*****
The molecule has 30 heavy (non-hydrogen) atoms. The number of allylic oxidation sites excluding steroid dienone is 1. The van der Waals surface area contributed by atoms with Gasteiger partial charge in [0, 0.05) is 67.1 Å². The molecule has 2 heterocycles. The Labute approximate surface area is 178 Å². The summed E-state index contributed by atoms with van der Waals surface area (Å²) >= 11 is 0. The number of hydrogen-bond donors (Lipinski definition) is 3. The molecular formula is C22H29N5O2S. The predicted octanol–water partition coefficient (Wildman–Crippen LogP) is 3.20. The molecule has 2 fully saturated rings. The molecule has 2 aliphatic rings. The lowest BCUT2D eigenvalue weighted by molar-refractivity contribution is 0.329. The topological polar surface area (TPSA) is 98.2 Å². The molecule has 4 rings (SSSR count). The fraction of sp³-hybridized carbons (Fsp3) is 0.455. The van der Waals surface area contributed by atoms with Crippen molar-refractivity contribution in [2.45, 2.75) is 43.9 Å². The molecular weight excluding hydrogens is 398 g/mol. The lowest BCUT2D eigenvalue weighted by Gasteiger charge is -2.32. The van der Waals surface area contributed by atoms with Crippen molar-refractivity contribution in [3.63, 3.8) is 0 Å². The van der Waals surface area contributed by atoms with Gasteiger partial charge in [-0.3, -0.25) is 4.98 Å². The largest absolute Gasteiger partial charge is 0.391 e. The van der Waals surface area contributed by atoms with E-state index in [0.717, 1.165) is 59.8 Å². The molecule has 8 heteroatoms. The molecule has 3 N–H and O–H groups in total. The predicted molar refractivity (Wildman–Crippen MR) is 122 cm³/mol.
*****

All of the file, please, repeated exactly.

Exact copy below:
The molecule has 30 heavy (non-hydrogen) atoms. The number of allylic oxidation sites excluding steroid dienone is 1. The van der Waals surface area contributed by atoms with Gasteiger partial charge in [0, 0.05) is 67.1 Å². The molecule has 2 heterocycles. The Labute approximate surface area is 178 Å². The summed E-state index contributed by atoms with van der Waals surface area (Å²) >= 11 is 0. The number of hydrogen-bond donors (Lipinski definition) is 3. The molecular formula is C22H29N5O2S. The predicted octanol–water partition coefficient (Wildman–Crippen LogP) is 3.20. The molecule has 2 fully saturated rings. The molecule has 2 aliphatic rings. The lowest BCUT2D eigenvalue weighted by molar-refractivity contribution is 0.329. The topological polar surface area (TPSA) is 98.2 Å². The molecule has 4 rings (SSSR count). The fraction of sp³-hybridized carbons (Fsp3) is 0.455. The van der Waals surface area contributed by atoms with Crippen molar-refractivity contribution in [2.45, 2.75) is 43.9 Å². The molecular weight excluding hydrogens is 398 g/mol. The lowest BCUT2D eigenvalue weighted by Gasteiger charge is -2.32. The van der Waals surface area contributed by atoms with Crippen molar-refractivity contribution in [3.63, 3.8) is 0 Å². The van der Waals surface area contributed by atoms with Gasteiger partial charge in [-0.3, -0.25) is 4.98 Å². The largest absolute Gasteiger partial charge is 0.391 e. The van der Waals surface area contributed by atoms with E-state index in [0.717, 1.165) is 59.8 Å². The molecule has 8 heteroatoms. The molecule has 3 N–H and O–H groups in total. The predicted molar refractivity (Wildman–Crippen MR) is 122 cm³/mol.